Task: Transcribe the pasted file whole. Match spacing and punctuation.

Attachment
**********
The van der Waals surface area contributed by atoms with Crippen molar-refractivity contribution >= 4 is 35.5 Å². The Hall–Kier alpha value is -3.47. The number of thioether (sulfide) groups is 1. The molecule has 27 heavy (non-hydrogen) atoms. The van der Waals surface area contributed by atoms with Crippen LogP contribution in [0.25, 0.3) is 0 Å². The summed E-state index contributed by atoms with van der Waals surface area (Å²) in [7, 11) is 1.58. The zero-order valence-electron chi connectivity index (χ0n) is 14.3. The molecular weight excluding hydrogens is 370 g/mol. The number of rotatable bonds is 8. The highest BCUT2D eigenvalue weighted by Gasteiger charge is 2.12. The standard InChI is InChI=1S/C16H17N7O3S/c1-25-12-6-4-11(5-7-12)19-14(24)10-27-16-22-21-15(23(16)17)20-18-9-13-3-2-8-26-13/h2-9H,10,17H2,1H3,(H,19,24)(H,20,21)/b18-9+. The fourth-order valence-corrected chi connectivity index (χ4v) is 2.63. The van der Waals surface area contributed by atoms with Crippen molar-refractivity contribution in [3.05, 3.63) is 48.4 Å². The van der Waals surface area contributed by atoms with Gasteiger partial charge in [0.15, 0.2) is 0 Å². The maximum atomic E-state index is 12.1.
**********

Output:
The van der Waals surface area contributed by atoms with Crippen molar-refractivity contribution >= 4 is 35.5 Å². The Hall–Kier alpha value is -3.47. The number of thioether (sulfide) groups is 1. The molecule has 27 heavy (non-hydrogen) atoms. The van der Waals surface area contributed by atoms with Crippen LogP contribution in [0.25, 0.3) is 0 Å². The summed E-state index contributed by atoms with van der Waals surface area (Å²) in [7, 11) is 1.58. The zero-order valence-electron chi connectivity index (χ0n) is 14.3. The molecular weight excluding hydrogens is 370 g/mol. The number of rotatable bonds is 8. The highest BCUT2D eigenvalue weighted by Gasteiger charge is 2.12. The standard InChI is InChI=1S/C16H17N7O3S/c1-25-12-6-4-11(5-7-12)19-14(24)10-27-16-22-21-15(23(16)17)20-18-9-13-3-2-8-26-13/h2-9H,10,17H2,1H3,(H,19,24)(H,20,21)/b18-9+. The fourth-order valence-corrected chi connectivity index (χ4v) is 2.63. The van der Waals surface area contributed by atoms with Crippen molar-refractivity contribution in [3.05, 3.63) is 48.4 Å². The van der Waals surface area contributed by atoms with Gasteiger partial charge in [0.15, 0.2) is 0 Å². The maximum atomic E-state index is 12.1.